Royal Society of Antiquaries of Ireland library

Published in Issue 4 (July/August 2017), Reviews, Volume 25

Royal Society of Antiquaries of Ireland library
63 Merrion Square, Dublin 2
rsai@rsai.ie, +353 (0)1 6761749

Wed & Thur: 10.30am–12.30pm & 2–4.30pm

By Tony Canavan

This year the Royal Society of Antiquaries of Ireland (RSAI) is celebrating the centenary of its occupation of its premises at 63 Merrion Square. It may have been there for a century but it contains one of the lesser-known libraries in the city. Although the building has never been closed to the public (and its lectures are open to all), the RSAI has recently decided to be more proactive in encouraging access to non-members, in particular to its library on the ground floor. A tour of the entire building is possible if the other rooms are not in use, but it is advisable, especially if in a group, to phone or email ahead. Bear in mind also that the RSAI hosts a number of open days throughout the year (during Heritage Week and Open House, for example) when members give public tours of the building and its collections.

Above: The library occupies the main room on the ground floor and holds a collection of over 5,000 books.

Before considering the library, I would advise the visitor to appreciate the building itself. It is the only complete late eighteenth-century Georgian townhouse in Dublin, extending from the coal bunkers under the front pavement to the four storeys over the basement and the walled rear garden, the coach-house and stables, plus the rear wall and gate facing onto the back lane. Whichever room you are in, take a look up at the ceiling to admire the intricate design of the centuries-old stucco, the work of Andrew Callnan, influenced by Michael Stapleton, one of Ireland’s most important eighteenth-century stuccodores. Note, too, the original wrought-iron balusters and mahogany doors. On the first-floor landing is a small dome allowing light into the stairwell. Amazingly, this dome still has its original Georgian glass.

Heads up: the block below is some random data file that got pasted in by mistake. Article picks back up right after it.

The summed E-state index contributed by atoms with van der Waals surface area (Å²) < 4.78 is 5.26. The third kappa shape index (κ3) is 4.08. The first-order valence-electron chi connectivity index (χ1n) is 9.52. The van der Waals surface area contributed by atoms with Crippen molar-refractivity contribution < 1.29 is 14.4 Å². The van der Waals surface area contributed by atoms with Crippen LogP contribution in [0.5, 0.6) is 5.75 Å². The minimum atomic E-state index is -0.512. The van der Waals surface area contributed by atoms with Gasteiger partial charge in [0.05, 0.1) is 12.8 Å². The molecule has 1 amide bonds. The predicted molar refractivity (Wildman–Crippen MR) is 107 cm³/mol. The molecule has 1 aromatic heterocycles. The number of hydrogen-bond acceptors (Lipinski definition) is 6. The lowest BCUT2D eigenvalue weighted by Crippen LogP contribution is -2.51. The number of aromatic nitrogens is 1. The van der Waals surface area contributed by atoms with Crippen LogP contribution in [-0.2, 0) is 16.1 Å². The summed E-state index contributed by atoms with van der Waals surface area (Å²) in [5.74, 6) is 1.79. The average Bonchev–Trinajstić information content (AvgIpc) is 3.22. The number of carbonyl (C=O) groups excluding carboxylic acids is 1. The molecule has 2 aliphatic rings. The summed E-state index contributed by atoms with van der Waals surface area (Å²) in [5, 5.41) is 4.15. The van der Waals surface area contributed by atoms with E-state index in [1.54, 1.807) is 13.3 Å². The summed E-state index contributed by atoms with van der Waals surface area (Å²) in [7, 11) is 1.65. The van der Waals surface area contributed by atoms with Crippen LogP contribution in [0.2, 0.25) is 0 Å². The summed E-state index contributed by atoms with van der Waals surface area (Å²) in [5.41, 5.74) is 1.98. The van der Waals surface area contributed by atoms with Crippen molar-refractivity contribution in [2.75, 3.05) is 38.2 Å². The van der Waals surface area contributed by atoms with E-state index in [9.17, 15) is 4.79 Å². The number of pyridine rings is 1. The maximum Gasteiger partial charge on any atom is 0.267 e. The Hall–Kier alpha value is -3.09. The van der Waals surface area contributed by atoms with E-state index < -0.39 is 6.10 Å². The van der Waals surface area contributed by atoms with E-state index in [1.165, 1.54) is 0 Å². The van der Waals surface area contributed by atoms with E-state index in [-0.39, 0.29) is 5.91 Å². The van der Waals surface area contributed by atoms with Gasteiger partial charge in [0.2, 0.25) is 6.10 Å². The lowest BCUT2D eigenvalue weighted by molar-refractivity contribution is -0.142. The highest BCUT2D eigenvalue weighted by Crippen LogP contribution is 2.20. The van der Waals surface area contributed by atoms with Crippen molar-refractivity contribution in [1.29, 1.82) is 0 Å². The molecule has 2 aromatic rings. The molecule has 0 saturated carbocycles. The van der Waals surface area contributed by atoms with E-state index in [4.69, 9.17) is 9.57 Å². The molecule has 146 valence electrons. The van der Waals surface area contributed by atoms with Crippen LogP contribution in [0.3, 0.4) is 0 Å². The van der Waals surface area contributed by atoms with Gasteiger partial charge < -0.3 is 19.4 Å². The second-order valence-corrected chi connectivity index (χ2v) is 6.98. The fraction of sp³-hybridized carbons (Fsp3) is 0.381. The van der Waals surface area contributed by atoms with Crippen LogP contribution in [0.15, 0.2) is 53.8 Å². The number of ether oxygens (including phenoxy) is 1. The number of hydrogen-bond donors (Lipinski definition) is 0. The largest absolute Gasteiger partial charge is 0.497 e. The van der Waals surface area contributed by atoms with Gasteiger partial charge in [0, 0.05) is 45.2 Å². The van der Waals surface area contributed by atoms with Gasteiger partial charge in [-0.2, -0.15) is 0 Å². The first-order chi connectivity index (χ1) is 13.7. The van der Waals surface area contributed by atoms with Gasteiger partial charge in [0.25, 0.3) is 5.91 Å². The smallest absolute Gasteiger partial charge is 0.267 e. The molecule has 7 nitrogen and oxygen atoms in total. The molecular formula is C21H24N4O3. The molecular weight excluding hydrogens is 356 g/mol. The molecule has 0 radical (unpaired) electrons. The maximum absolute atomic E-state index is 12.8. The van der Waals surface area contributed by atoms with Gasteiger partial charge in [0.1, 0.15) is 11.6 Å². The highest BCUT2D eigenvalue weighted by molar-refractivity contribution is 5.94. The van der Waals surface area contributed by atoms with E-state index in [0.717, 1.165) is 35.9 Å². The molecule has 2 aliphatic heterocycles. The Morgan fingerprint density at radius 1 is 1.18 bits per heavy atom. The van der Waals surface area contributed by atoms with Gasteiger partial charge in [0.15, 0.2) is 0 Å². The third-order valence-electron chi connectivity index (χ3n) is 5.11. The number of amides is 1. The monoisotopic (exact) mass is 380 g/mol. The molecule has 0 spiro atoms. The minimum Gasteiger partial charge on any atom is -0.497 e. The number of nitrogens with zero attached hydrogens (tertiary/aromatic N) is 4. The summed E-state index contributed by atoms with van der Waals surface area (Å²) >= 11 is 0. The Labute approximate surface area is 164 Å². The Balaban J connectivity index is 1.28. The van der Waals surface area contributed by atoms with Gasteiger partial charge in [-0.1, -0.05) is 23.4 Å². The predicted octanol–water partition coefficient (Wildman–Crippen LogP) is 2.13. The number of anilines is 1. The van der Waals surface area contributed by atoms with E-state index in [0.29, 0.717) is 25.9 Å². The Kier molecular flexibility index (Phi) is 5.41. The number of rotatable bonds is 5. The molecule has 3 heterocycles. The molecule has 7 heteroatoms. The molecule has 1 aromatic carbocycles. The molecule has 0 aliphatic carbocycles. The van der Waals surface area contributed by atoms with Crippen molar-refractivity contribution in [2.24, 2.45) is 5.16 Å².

Above: One of the first-floor reception rooms—available for meetings and small ceremonies.

Besides this, the rooms and corridors are full of fixtures and fittings that would fit into any museum. For example, in the front hallway is a large oak chest, dating from 1706, which was given to the RSAI by the guild of weavers and was packed full of their records, going back beyond the eighteenth century. Above it on the wall is a magnificent pair of antlers from an Irish elk. In another room a handsome Georgian clock sits on a mantelpiece, while even the bookshelves and cupboards throughout the house are antiques. On the walls are framed maps, prints and embroidery. In the library itself is a set of wooden chairs that were used in the parliament of the Confederation of Kilkenny (these are going on loan to Rothe House, Kilkenny). Throughout the house is an eclectic array of artefacts and antiques, from wrought-iron candlesticks to medieval stone-carved gutters.

The library occupies the main room on the ground floor and holds a collection of over 5,000 books, many of which have been donated by members over the years. For example, Lord Edward Fitzgerald donated his collection of books and coins. The library contains a large selection of titles on Irish archaeology and Irish history, as well as genealogy and records relating to some of the great families of Ireland. There is an extensive local history collection organised county by county, with a particularly large number of books on Dublin. In fact, the library has the books, notes and sketches that belonged to the notable Dublin historian Francis Elrington Ball. While the library does acquire recently published books, most researchers who use it are after its old, rare books, which are unavailable elsewhere. The rarest and oldest books are kept in secured cabinets.

As well as this, the library has in excess of 5,000 journals. There is a large collection of Irish journals, most of which relate to archaeology and history, some going back to the nineteenth century. Upstairs, another room contains journals from the UK, the US and further afield. Only the RSAI holds many of these bound volumes.

Above: The RSAI’s garden, beautifully restored to reflect its original Georgian-era layout.

The RSAI is the guardian of a comprehensive collection of photographic albums and slides, primarily depicting archaeological sites in Ireland. In addition, there is a large collection of glass, or magic lantern, slides. RSAI staff and volunteers among the members are currently engaged in a project to digitally preserve the lantern slide collection and make them publicly accessible. It is estimated that there are 10,000 images in all; three years into the project, about 3,000 have been digitised and are available on-line. In addition to the photographs, the RSAI has correspondence, documents, drawings and sketches from noted antiquarians such as Miller, Robertson, Graves and Du Noyer.

It is perhaps worth mentioning that, as part of its reaching out to the public, the RSAI offers two reception rooms on the first floor, a 100-seat theatre and the walled garden for conferences, seminars, meetings, book launches, private parties, literary readings and recitals. All in all, it is well worth a visit.

Tony Canavan is editor of Books Ireland.

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